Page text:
In discussing Paul Romer's wonderful concept of mathiness*, Peter Dorman criticizes economists' habit of declaring a theory successful merely because it is "consistent with" the evidence. His point deserves emphasis.
If a man has no money, this is "consistent with" the theory that he has given it away. But if in fact he has been robbed, that theory is grievously wrong. Mere consistency with the facts is not sufficient.
This is a point which some defenders of inequality miss. Of course, you can devise theories which are "consistent with" inequality arising from reasonable differences in choices and marginal products. Such theories, though, beg the question: is that how inequality really emerged?** And the answer, to put it mildly, is: only partially. It also arose from luck, inefficient selection, rigged markets, rent-seeking and outright theft.
However, it's not just defenders of inequality who make the "consistent with" error.
Rational choice theorists have sometimes been too keen to explain apparently odd behaviour as "consistent with" rational maximizing: the notion of rational addiction might be the most egregious example of this.
Equally, though, behaviouralists might sometimes be too quick to see behaviour as "consistent with" people suffering from cognitive biases and too slow to see instead that it might be due to rational behaviour subject to particular information sets or incentives: I'm pretty sure I've been guilty of this.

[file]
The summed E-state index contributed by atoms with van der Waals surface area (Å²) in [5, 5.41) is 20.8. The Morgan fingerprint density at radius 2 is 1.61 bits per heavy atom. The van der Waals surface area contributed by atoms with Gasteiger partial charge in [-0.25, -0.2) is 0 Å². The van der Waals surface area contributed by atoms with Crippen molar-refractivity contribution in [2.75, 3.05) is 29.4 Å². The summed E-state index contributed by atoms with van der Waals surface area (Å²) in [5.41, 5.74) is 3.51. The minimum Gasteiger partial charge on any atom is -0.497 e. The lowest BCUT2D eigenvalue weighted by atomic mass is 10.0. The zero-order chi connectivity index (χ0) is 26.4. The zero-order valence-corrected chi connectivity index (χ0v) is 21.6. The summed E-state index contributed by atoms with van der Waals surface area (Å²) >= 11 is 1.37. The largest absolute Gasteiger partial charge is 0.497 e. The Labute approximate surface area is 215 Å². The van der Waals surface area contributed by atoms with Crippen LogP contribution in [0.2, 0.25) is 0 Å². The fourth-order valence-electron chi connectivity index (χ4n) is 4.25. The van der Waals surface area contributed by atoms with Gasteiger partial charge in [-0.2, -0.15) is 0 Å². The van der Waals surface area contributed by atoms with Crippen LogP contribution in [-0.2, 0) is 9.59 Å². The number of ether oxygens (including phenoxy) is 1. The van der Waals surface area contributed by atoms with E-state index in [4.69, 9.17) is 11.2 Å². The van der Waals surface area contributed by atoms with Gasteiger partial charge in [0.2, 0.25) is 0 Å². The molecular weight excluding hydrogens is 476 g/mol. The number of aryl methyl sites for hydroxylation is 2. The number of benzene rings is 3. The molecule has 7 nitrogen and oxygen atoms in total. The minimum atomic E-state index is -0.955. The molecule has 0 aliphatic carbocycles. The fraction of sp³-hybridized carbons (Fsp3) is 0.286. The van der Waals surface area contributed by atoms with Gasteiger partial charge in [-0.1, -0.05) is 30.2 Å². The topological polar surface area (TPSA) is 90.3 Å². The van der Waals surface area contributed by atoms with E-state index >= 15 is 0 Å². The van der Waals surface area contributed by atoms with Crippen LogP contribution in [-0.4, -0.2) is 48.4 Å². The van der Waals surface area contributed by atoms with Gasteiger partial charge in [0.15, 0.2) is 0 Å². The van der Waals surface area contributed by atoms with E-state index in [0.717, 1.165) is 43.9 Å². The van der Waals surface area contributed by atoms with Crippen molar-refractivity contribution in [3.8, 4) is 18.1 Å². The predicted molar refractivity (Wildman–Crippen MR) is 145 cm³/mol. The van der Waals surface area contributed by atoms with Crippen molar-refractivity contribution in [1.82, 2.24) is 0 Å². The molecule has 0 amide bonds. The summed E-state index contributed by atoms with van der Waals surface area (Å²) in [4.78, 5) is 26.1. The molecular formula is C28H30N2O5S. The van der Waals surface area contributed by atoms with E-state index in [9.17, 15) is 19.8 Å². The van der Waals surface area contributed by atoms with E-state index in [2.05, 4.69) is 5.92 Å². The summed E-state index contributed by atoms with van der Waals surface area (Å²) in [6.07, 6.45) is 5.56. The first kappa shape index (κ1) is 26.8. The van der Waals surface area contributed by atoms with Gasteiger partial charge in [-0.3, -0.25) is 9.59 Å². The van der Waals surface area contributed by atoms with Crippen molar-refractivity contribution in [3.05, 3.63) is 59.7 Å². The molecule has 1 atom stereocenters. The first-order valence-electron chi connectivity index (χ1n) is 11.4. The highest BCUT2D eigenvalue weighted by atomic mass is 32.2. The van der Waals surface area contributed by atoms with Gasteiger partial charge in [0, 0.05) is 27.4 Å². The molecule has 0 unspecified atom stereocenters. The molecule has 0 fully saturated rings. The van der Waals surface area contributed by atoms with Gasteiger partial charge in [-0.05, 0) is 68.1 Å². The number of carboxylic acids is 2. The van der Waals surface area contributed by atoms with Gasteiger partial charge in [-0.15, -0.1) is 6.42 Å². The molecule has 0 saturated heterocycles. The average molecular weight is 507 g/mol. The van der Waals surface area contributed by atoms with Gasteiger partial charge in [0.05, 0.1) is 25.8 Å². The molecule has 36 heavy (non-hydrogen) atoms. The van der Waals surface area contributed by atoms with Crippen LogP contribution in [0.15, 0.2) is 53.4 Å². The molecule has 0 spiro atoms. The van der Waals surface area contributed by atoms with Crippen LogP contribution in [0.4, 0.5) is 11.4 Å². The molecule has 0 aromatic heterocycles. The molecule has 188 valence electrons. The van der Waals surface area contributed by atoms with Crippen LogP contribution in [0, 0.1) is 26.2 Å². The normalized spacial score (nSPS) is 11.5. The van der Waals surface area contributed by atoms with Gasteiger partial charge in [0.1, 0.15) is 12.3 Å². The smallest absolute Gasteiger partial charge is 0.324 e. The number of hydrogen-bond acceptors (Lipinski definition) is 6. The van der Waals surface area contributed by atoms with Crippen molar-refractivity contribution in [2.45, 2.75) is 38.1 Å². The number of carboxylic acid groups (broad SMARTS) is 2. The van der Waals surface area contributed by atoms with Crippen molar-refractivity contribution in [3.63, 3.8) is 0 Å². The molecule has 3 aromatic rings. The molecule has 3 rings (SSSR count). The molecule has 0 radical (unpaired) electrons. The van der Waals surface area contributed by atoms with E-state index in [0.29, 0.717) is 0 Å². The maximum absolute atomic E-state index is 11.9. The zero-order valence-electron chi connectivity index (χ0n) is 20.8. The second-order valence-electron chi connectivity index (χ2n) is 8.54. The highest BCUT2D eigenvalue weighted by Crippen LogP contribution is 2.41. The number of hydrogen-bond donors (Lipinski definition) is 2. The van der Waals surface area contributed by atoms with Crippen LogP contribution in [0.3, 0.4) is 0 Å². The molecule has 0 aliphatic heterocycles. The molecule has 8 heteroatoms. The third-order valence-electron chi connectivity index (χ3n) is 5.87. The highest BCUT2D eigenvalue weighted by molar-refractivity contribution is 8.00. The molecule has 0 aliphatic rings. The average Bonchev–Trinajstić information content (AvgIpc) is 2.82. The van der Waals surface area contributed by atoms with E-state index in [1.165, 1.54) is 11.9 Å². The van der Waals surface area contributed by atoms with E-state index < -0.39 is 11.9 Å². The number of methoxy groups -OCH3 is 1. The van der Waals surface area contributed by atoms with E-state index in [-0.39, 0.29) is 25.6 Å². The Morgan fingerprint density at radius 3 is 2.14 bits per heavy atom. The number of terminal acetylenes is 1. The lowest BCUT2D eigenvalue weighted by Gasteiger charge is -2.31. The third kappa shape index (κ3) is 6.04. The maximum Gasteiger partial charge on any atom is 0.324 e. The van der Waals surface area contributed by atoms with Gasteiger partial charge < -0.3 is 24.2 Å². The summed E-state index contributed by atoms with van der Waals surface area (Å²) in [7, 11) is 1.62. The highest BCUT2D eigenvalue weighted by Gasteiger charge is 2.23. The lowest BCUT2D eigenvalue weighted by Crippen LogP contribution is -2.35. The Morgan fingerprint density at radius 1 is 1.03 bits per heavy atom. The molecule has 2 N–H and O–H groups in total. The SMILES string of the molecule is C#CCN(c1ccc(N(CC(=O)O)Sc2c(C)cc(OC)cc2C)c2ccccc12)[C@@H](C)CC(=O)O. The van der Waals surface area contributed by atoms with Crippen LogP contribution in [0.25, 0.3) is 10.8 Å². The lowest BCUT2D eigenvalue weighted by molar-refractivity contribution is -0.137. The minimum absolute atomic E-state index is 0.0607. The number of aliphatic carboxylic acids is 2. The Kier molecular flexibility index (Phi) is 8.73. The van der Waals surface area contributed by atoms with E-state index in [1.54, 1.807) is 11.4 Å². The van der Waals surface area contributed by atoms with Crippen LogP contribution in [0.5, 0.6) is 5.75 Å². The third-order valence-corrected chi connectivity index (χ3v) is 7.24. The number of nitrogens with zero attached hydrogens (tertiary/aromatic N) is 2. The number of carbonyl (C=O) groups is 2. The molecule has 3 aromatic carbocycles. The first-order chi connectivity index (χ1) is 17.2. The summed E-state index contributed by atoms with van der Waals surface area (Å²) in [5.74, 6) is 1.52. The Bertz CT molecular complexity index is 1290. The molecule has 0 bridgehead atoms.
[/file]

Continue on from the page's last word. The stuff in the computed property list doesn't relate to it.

Quite often, the facts are consistent with either theory. For example, the well-attested momentum anomaly - the tendency for assets that have risen in price recently to continue rising - is "consistent with" both a cognitive bias (under-reaction) and with rational behaviour; fund managers' desire to avoid benchmark risk.
My point here should be well-known. The Duhem-Quine thesis warns us that facts under-determine theory: they are "consistent with" multiple theories. This is perhaps especially true when those facts are snapshots. For example, a Gini coefficient - being a mere snapshot of inequality - tells us nothing about how the inequality emerged.
So, how can we guard against the "consistent with" error? One thing we need is history: this helps tell us how things actually happened. And - horrific as it might seem to some economists - we also need sociology: we need to know how people actually behave and not merely that their behaviour is "consistent with" some theory. Economics, then, cannot be a stand-alone discipline but part of the social sciences and humanities - a point which is lost in the discipline's mathiness.
* I soooo wish this idea was around in the 80s: it would have explained a lot of my frustrations when I was a student.
** Scott Sumner is not guilty of this error, but I fear that other "libertarians" are less scrupulous.